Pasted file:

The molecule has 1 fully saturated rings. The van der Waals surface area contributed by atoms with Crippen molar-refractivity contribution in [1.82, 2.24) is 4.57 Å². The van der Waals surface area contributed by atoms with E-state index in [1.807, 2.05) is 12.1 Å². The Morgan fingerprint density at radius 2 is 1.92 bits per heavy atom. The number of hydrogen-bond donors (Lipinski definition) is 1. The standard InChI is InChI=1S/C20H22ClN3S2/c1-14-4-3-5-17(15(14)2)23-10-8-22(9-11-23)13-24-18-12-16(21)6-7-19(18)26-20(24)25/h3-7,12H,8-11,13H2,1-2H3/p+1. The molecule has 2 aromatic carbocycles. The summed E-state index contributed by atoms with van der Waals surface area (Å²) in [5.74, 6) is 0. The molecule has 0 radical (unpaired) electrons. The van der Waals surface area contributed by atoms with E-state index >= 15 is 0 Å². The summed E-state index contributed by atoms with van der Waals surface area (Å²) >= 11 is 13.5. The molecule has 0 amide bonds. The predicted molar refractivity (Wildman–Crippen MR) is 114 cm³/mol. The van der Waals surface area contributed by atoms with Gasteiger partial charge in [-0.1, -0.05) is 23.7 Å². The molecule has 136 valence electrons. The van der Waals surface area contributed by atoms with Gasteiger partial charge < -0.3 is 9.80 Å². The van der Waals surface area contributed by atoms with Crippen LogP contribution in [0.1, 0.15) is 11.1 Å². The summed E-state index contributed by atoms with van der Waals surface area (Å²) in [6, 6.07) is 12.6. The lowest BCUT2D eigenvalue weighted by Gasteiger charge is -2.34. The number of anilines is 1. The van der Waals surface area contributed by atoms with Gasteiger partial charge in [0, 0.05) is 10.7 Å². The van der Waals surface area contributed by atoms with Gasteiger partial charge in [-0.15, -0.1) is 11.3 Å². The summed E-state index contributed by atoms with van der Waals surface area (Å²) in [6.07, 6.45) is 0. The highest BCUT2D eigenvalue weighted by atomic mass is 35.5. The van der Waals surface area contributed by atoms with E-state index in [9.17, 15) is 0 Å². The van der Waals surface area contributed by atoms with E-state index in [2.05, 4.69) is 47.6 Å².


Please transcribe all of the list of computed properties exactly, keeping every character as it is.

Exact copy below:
The molecule has 1 fully saturated rings. The van der Waals surface area contributed by atoms with Crippen molar-refractivity contribution in [1.82, 2.24) is 4.57 Å². The van der Waals surface area contributed by atoms with E-state index in [1.807, 2.05) is 12.1 Å². The Morgan fingerprint density at radius 2 is 1.92 bits per heavy atom. The number of hydrogen-bond donors (Lipinski definition) is 1. The standard InChI is InChI=1S/C20H22ClN3S2/c1-14-4-3-5-17(15(14)2)23-10-8-22(9-11-23)13-24-18-12-16(21)6-7-19(18)26-20(24)25/h3-7,12H,8-11,13H2,1-2H3/p+1. The molecule has 2 aromatic carbocycles. The summed E-state index contributed by atoms with van der Waals surface area (Å²) in [5.74, 6) is 0. The molecule has 0 radical (unpaired) electrons. The van der Waals surface area contributed by atoms with E-state index >= 15 is 0 Å². The summed E-state index contributed by atoms with van der Waals surface area (Å²) >= 11 is 13.5. The molecule has 0 amide bonds. The predicted molar refractivity (Wildman–Crippen MR) is 114 cm³/mol. The van der Waals surface area contributed by atoms with Gasteiger partial charge in [-0.1, -0.05) is 23.7 Å². The molecule has 136 valence electrons. The van der Waals surface area contributed by atoms with Gasteiger partial charge < -0.3 is 9.80 Å². The van der Waals surface area contributed by atoms with Crippen LogP contribution in [0.1, 0.15) is 11.1 Å². The summed E-state index contributed by atoms with van der Waals surface area (Å²) in [6, 6.07) is 12.6. The lowest BCUT2D eigenvalue weighted by Gasteiger charge is -2.34. The number of anilines is 1. The van der Waals surface area contributed by atoms with Gasteiger partial charge in [0, 0.05) is 10.7 Å². The van der Waals surface area contributed by atoms with Gasteiger partial charge in [-0.15, -0.1) is 11.3 Å². The summed E-state index contributed by atoms with van der Waals surface area (Å²) in [6.07, 6.45) is 0. The highest BCUT2D eigenvalue weighted by atomic mass is 35.5. The van der Waals surface area contributed by atoms with E-state index in [9.17, 15) is 0 Å². The van der Waals surface area contributed by atoms with E-state index in [2.05, 4.69) is 47.6 Å².